When the volunteers left the work site it was a very tearful kind of experience. The Filipino people would just cry tears, coming with their children and their parents and embracing our participants. They never had this kind of experience before where someone would just embrace them, crying, "Don't leave! You can't go! You must stay!" One participant said afterward, "If I die tomorrow, my life is fulfilled, because I worked on this project."
At Iloilo Island, the second work site, the RYS team was overwhelmed by a reception given by the students and faculty of the West Visayas State College of Science and Technology (WCVST). Four thousand students greeted them with cheers and a marching band. The college president Dr. Alfonso Albazon, the governor of the province, and the local mayor all addressed the volunteers, and native dancers performed traditional Filipino dances.
In the city of Iloilo the volunteers erected an elementary school for use by local children and student teachers. They were led by David Alexander, coordinated by Steve Kearny, and assisted by the college students.
Michael Giampaoli speaks about the school:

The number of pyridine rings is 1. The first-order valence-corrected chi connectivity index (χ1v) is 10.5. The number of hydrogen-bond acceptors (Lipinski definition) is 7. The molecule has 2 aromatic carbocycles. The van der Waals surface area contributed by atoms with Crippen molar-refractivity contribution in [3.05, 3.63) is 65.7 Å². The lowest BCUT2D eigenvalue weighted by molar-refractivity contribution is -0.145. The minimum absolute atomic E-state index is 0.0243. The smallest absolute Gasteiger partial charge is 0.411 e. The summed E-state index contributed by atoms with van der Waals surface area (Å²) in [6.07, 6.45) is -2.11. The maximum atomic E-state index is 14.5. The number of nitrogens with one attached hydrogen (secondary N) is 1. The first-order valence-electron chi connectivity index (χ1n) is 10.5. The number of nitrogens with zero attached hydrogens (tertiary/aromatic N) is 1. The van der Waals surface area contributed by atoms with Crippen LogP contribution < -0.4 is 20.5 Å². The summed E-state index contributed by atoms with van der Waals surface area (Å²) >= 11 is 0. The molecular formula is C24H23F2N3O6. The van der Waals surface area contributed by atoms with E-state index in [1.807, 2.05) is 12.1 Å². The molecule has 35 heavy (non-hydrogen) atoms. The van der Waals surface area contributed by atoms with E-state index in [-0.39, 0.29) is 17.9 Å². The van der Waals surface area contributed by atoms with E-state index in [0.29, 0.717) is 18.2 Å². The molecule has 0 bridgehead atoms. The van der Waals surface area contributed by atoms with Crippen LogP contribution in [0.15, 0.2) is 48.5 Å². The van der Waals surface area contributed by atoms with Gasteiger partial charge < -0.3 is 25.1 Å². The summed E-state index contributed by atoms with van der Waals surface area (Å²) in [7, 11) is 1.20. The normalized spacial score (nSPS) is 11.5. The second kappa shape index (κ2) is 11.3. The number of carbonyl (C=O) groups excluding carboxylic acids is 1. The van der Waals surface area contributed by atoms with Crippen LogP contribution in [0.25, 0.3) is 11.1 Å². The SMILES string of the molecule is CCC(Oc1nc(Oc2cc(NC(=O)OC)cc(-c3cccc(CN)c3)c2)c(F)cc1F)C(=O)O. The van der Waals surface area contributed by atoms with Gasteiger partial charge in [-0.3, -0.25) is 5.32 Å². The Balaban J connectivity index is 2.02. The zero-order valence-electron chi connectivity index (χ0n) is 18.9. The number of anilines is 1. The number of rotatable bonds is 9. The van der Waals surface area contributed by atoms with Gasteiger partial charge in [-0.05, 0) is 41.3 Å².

When we finished the building it was faced with very smooth cement, and it had glass windows. At the ending ceremony it was blessed by the local bishop with holy water. And everyone offered a prayer -- the Catholic bishop, the president of the university, and our member who was leading the project. And they put a plaque on the outside of the building: "Donated by the International Religious Foundation and the Religious Youth Service' The president of the university, who is responsible for the school, said that every year he will give a talk to all the school children about how their lives should be dedicated to world peace and religious harmony because of this building.
On nearby Guimaras Island, just a half-hour away by boat, another group of volunteers planted over 8,000 mahogany trees. The purpose of this project was to prevent soil erosion and eventually to bring in a cash crop to finance WCVST. In a special opening ceremony, the first seedlings were put in the ground by the governor and Rev. David Hose, RYS project director. With help from the students and national guard trainees, the planting was completed by the end of the second week, and during the third week volunteers aided construction work on the college campus.
The third project site was the resettlement area of Bagong Bayan in Dasmarinas, Cavite. Over 100,000 squatters were forced to move there from Manila about seven years ago. Literally refugees in their own country, they are unemployed and in serious need. The area has Christian and Muslim sections separated by a stream. During the rainy season (May to November), it is impossible for the children from the Muslim side to get to the school, which is on the Christian side.